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  1. Free, publicly-accessible full text available March 1, 2023
  2. Context. The Argentine Institute of Radio astronomy (IAR) is equipped with two single-dish 30 m radio antennas capable of performing daily observations of pulsars and radio transients in the southern hemisphere at 1.4 GHz. Aims. We aim to introduce to the international community the upgrades performed and to show that the IAR observatory has become suitable for investigations in numerous areas of pulsar radio astronomy, such as pulsar timing arrays, targeted searches of continuous gravitational waves sources, monitoring of magnetars and glitching pulsars, and studies of a short time scale interstellar scintillation. Methods. We refurbished the two antennas at IARmore »to achieve high-quality timing observations. We gathered more than 1000 h of observations with both antennas in order to study the timing precision and sensitivity they can achieve. Results. We introduce the new developments for both radio telescopes at IAR. We present daily observations of the millisecond pulsar J0437−4715 with timing precision better than 1 μ s. We also present a follow-up of the reactivation of the magnetar XTE J1810–197 and the measurement and monitoring of the latest (Feb. 1, 2019) glitch of the Vela pulsar (J0835–4510). Conclusions. We show that IAR is capable of performing pulsar monitoring in the 1.4 GHz radio band for long periods of time with a daily cadence. This opens up the possibility of pursuing several goals in pulsar science, including coordinated multi-wavelength observations with other observatories. In particular, daily observations of the millisecond pulsar J0437−4715 would increase the sensitivity of pulsar timing arrays. We also show IAR’s great potential for studying targets of opportunity and transient phenomena, such as magnetars, glitches, and fast-radio-burst sources.« less
  3. Free, publicly-accessible full text available May 1, 2023
  4. Free, publicly-accessible full text available April 1, 2023
  5. Abstract We search for gravitational-wave signals associated with gamma-ray bursts (GRBs) detected by the Fermi and Swift satellites during the second half of the third observing run of Advanced LIGO and Advanced Virgo (2019 November 1 15:00 UTC–2020 March 27 17:00 UTC). We conduct two independent searches: a generic gravitational-wave transients search to analyze 86 GRBs and an analysis to target binary mergers with at least one neutron star as short GRB progenitors for 17 events. We find no significant evidence for gravitational-wave signals associated with any of these GRBs. A weighted binomial test of the combined results finds nomore »evidence for subthreshold gravitational-wave signals associated with this GRB ensemble either. We use several source types and signal morphologies during the searches, resulting in lower bounds on the estimated distance to each GRB. Finally, we constrain the population of low-luminosity short GRBs using results from the first to the third observing runs of Advanced LIGO and Advanced Virgo. The resulting population is in accordance with the local binary neutron star merger rate.« less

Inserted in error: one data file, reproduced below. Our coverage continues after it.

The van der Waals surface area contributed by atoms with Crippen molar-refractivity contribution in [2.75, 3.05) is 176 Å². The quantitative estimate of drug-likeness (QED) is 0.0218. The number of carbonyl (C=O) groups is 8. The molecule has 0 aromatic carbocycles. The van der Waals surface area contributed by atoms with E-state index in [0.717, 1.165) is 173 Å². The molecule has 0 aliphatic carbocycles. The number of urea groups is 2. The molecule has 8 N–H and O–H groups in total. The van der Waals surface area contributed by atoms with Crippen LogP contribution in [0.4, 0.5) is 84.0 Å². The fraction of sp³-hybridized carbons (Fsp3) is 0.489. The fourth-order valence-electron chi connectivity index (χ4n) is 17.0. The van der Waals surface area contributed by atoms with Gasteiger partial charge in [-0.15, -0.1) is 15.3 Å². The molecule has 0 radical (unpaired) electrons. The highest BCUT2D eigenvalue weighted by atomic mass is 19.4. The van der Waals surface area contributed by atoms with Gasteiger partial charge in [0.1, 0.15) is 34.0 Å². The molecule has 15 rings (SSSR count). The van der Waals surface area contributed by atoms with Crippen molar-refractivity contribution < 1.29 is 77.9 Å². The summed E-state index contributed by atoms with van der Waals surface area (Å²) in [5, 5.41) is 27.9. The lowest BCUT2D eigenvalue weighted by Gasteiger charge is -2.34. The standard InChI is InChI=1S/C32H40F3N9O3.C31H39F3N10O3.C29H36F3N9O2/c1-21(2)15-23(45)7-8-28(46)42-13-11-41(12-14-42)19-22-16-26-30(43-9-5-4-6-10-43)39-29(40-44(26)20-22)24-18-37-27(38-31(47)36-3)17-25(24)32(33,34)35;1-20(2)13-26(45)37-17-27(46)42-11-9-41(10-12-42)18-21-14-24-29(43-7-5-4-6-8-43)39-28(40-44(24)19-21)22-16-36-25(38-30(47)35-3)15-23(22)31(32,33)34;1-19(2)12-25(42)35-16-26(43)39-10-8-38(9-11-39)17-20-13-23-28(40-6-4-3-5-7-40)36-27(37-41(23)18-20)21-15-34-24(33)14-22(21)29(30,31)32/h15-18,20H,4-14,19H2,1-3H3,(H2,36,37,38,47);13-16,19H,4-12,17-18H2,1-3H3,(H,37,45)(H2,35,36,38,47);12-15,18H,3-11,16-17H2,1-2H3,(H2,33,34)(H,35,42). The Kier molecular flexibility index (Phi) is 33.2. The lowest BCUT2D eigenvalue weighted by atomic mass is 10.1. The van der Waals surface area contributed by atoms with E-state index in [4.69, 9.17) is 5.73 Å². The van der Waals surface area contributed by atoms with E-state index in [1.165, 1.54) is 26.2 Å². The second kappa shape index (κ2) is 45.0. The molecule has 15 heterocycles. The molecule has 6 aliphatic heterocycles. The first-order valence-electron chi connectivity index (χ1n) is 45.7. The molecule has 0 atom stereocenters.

Free, publicly-accessible full text available April 1, 2023
  6. Free, publicly-accessible full text available March 1, 2023
  7. Intermediate-mass black holes (IMBHs) span the approximate mass range 100−10 5   M ⊙ , between black holes (BHs) that formed by stellar collapse and the supermassive BHs at the centers of galaxies. Mergers of IMBH binaries are the most energetic gravitational-wave sources accessible by the terrestrial detector network. Searches of the first two observing runs of Advanced LIGO and Advanced Virgo did not yield any significant IMBH binary signals. In the third observing run (O3), the increased network sensitivity enabled the detection of GW190521, a signal consistent with a binary merger of mass ∼150  M ⊙ providing direct evidencemore »of IMBH formation. Here, we report on a dedicated search of O3 data for further IMBH binary mergers, combining both modeled (matched filter) and model-independent search methods. We find some marginal candidates, but none are sufficiently significant to indicate detection of further IMBH mergers. We quantify the sensitivity of the individual search methods and of the combined search using a suite of IMBH binary signals obtained via numerical relativity, including the effects of spins misaligned with the binary orbital axis, and present the resulting upper limits on astrophysical merger rates. Our most stringent limit is for equal mass and aligned spin BH binary of total mass 200  M ⊙ and effective aligned spin 0.8 at 0.056 Gpc −3 yr −1 (90% confidence), a factor of 3.5 more constraining than previous LIGO-Virgo limits. We also update the estimated rate of mergers similar to GW190521 to 0.08 Gpc −3 yr −1 .« less
    Free, publicly-accessible full text available March 1, 2023